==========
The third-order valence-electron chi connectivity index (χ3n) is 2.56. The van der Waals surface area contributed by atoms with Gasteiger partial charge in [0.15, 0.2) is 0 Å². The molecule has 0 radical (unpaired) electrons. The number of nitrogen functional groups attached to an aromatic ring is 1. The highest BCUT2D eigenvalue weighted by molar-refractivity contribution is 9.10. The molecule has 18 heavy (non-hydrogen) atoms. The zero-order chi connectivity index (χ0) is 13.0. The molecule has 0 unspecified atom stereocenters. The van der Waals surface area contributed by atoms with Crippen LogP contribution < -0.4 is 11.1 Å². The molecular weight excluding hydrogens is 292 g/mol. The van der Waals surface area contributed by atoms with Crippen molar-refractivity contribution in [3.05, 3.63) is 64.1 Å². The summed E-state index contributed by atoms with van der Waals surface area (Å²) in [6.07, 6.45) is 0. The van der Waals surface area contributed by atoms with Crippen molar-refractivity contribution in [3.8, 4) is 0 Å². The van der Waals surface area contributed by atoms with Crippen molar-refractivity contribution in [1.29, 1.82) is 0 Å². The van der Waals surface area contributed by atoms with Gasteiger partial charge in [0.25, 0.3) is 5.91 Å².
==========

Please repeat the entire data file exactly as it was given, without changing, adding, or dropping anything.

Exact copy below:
The third-order valence-electron chi connectivity index (χ3n) is 2.56. The van der Waals surface area contributed by atoms with Gasteiger partial charge in [0.15, 0.2) is 0 Å². The molecule has 0 radical (unpaired) electrons. The number of nitrogen functional groups attached to an aromatic ring is 1. The highest BCUT2D eigenvalue weighted by molar-refractivity contribution is 9.10. The molecule has 18 heavy (non-hydrogen) atoms. The zero-order chi connectivity index (χ0) is 13.0. The molecule has 0 unspecified atom stereocenters. The van der Waals surface area contributed by atoms with Crippen LogP contribution < -0.4 is 11.1 Å². The molecular weight excluding hydrogens is 292 g/mol. The van der Waals surface area contributed by atoms with Crippen molar-refractivity contribution in [3.05, 3.63) is 64.1 Å². The summed E-state index contributed by atoms with van der Waals surface area (Å²) in [6.07, 6.45) is 0. The van der Waals surface area contributed by atoms with Crippen molar-refractivity contribution in [3.8, 4) is 0 Å². The van der Waals surface area contributed by atoms with Crippen molar-refractivity contribution in [1.29, 1.82) is 0 Å². The van der Waals surface area contributed by atoms with Gasteiger partial charge in [0.25, 0.3) is 5.91 Å².